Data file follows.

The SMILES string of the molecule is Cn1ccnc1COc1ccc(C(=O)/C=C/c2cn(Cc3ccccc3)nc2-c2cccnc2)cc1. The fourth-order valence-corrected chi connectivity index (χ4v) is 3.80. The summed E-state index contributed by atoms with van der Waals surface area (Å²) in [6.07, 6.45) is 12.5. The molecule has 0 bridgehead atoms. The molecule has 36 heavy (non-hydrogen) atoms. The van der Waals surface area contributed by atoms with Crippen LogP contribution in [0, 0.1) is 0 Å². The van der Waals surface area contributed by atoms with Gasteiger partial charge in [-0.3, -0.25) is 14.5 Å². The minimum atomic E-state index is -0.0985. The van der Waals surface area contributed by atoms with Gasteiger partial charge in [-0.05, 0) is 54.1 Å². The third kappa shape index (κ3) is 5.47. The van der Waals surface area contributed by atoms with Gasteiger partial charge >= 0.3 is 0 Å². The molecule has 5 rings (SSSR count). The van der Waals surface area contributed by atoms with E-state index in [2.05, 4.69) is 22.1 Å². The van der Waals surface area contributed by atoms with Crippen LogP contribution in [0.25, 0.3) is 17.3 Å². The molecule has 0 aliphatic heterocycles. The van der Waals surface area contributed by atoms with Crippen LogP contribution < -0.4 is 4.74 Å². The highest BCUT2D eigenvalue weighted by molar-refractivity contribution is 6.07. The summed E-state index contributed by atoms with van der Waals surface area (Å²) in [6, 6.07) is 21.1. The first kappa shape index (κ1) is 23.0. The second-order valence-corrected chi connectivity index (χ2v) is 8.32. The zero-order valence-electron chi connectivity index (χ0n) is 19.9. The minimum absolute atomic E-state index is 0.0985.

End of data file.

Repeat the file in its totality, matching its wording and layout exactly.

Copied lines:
The SMILES string of the molecule is Cn1ccnc1COc1ccc(C(=O)/C=C/c2cn(Cc3ccccc3)nc2-c2cccnc2)cc1. The fourth-order valence-corrected chi connectivity index (χ4v) is 3.80. The summed E-state index contributed by atoms with van der Waals surface area (Å²) in [6.07, 6.45) is 12.5. The molecule has 0 bridgehead atoms. The molecule has 36 heavy (non-hydrogen) atoms. The van der Waals surface area contributed by atoms with Crippen LogP contribution in [0, 0.1) is 0 Å². The van der Waals surface area contributed by atoms with Gasteiger partial charge in [-0.3, -0.25) is 14.5 Å². The minimum atomic E-state index is -0.0985. The van der Waals surface area contributed by atoms with Gasteiger partial charge in [-0.05, 0) is 54.1 Å². The third kappa shape index (κ3) is 5.47. The van der Waals surface area contributed by atoms with Gasteiger partial charge >= 0.3 is 0 Å². The molecule has 5 rings (SSSR count). The van der Waals surface area contributed by atoms with E-state index in [2.05, 4.69) is 22.1 Å². The van der Waals surface area contributed by atoms with Crippen LogP contribution in [0.25, 0.3) is 17.3 Å². The molecule has 0 aliphatic heterocycles. The van der Waals surface area contributed by atoms with Crippen LogP contribution < -0.4 is 4.74 Å². The highest BCUT2D eigenvalue weighted by molar-refractivity contribution is 6.07. The summed E-state index contributed by atoms with van der Waals surface area (Å²) in [6, 6.07) is 21.1. The first kappa shape index (κ1) is 23.0. The second-order valence-corrected chi connectivity index (χ2v) is 8.32. The zero-order valence-electron chi connectivity index (χ0n) is 19.9. The minimum absolute atomic E-state index is 0.0985.